“That’s okay, that’s okay,” Ditzy interrupted. “I’ll tell a story. Just give me a bit to think of one ... Okay, I know the one.”

“Great!” Trixie sat on the wagon floor, grinning and bouncing slightly.

“So, this one year at band camp, I got to be bunk mates with Carrot Top. Two weeks into camp, she tells me—”

“Who’s Carrot Top?” Trixie interrupted.

“My best friend back then. We were classmates in Ponyville.”

“What’s she look like?”

Ditzy glanced back. “I’m telling this story.”

“And Trixie is listening to this story. Trixie can’t follow it if she can’t picture it in her mind. So if you don’t give some details, Trixie will assume that Carrot Top was some kind of purple octopus.”

Ditzy chuckled. “No, she was an earth pony. Pale orange-ish. Carrot cutie mark.”

“Got it.”

“Anyway, two weeks into camp, she said to me, ‘Hey, Ditzy, did you hear about the haunted lake outside the north fence?’”

“Where and when did this conversation happen? At night, while you were roasting s’mores? In the middle of band practice? Roasting s’mores in the middle of band practice?”

“It was in the cabin, when we were supposed to be sleeping. So I answered ...”

“... So we burned the canoes.”

“How many?”

All of them. Over twenty.”

Trixie shivered. Ditzy smiled, in spite of the soreness in her neck and the aches in all her legs. In between heavy breaths, she continued, “I sifted through the embers and ashes, to make sure all the sigils of Kaza-raa’s eye were truly gone. And, thank Celestia, they were. The nightmare was over.”

“Did anypony ever find those missing saxophones?”

“Nope. Mrs. Keys had to buy replacements. That’s why Carrot Top and I didn’t get bigger medals. Oh, yeah, we earned medals for solving that mystery. I should’ve mentioned that.”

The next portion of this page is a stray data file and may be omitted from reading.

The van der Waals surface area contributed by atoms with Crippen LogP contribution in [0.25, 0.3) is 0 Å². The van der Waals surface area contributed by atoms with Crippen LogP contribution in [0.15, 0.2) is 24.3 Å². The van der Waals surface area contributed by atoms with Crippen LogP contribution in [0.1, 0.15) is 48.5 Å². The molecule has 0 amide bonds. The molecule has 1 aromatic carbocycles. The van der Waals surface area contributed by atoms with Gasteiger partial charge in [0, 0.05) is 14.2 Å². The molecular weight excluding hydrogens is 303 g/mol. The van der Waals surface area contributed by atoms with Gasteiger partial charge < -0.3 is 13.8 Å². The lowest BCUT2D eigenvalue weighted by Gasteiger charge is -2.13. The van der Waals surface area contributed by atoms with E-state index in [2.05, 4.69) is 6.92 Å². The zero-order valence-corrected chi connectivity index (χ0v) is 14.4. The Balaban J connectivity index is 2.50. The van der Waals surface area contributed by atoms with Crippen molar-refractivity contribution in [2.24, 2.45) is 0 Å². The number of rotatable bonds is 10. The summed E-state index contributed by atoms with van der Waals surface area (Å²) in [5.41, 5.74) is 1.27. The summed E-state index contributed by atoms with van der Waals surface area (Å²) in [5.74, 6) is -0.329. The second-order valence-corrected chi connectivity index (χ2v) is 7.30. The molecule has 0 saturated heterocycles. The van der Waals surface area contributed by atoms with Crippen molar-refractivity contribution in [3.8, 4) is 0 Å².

Ditzy trotted on for a few seconds, breathing heavily and saying nothing.

“That’s it?” Trixie said. “That’s the whole story?”

“Yeah, that’s it.”

“Hmm. Well, Dizzy, that story was adequate. Trixie wasn’t bored by it.”

“Wow, thanks.” Ditzy rolled her eyes, then turned her head to get a better look at her surroundings.

This region of the forest was much older than the one from this morning. The trees were taller and thicker, their canopy denser. The time was only late afternoon, but it felt like twilight with how few of the sun’s rays reached the ground. The only underbrush hugged the sides of the dirt road.

Ditzy looked again to the side of the road, and her eyes widened. “Oh my goodness, oh my goodness ...” She dug her hooves into the ground and flapped backwards with her wings, and the wagon ground to a stop.

“What are you doing?” Trixie said. “Are you stopping for a break?”

“Look at that!” Ditzy pointed into the woods, then pulled her head out of the yoke.

“You realize, of course, that Trixie won? She pulled the wagon twice as long as you did!”

“Whatever.” Ditzy rushed off the road and stopped at the base of a tree. Placing one hoof on its trunk, she turned back to Trixie. “You see this?”

“It’s a tree,” Trixie deadpanned. “We’re in a forest, which has no shortage of trees.” She climbed down from the wagon.

“This is a special tree.” Ditzy gazed up, into the tree’s branches. “We’re in a primarily hardwood forest, but this,” she said, tapping the trunk, “is a pine tree. Specifically, a brushy-brushycone pine.”

“And what’s so special about—” A loud crunch interrupted Trixie. She looked down to the source of the sound: a large pine cone was partly crushed beneath her hoof.

“That’s what’s special.” Ditzy picked up the cone, held it up to her nose, and inhaled. A heady aroma—both woody and nutty at the same time—filled her nostrils. She continued, “These babies are edible. And not just edible—they’re really healthy, they taste great, and they’ll stay fresh for months!

She extended her hoof, offering the cone to Trixie, who grabbed it with her telekinesis. Ditzy zipped back to the wagon. Trixie sniffed the pine cone, then scrunched her nose and turned away. Ditzy returned, carrying her saddlebag.

“Trixie remains unconvinced that these pine cones are really edible.”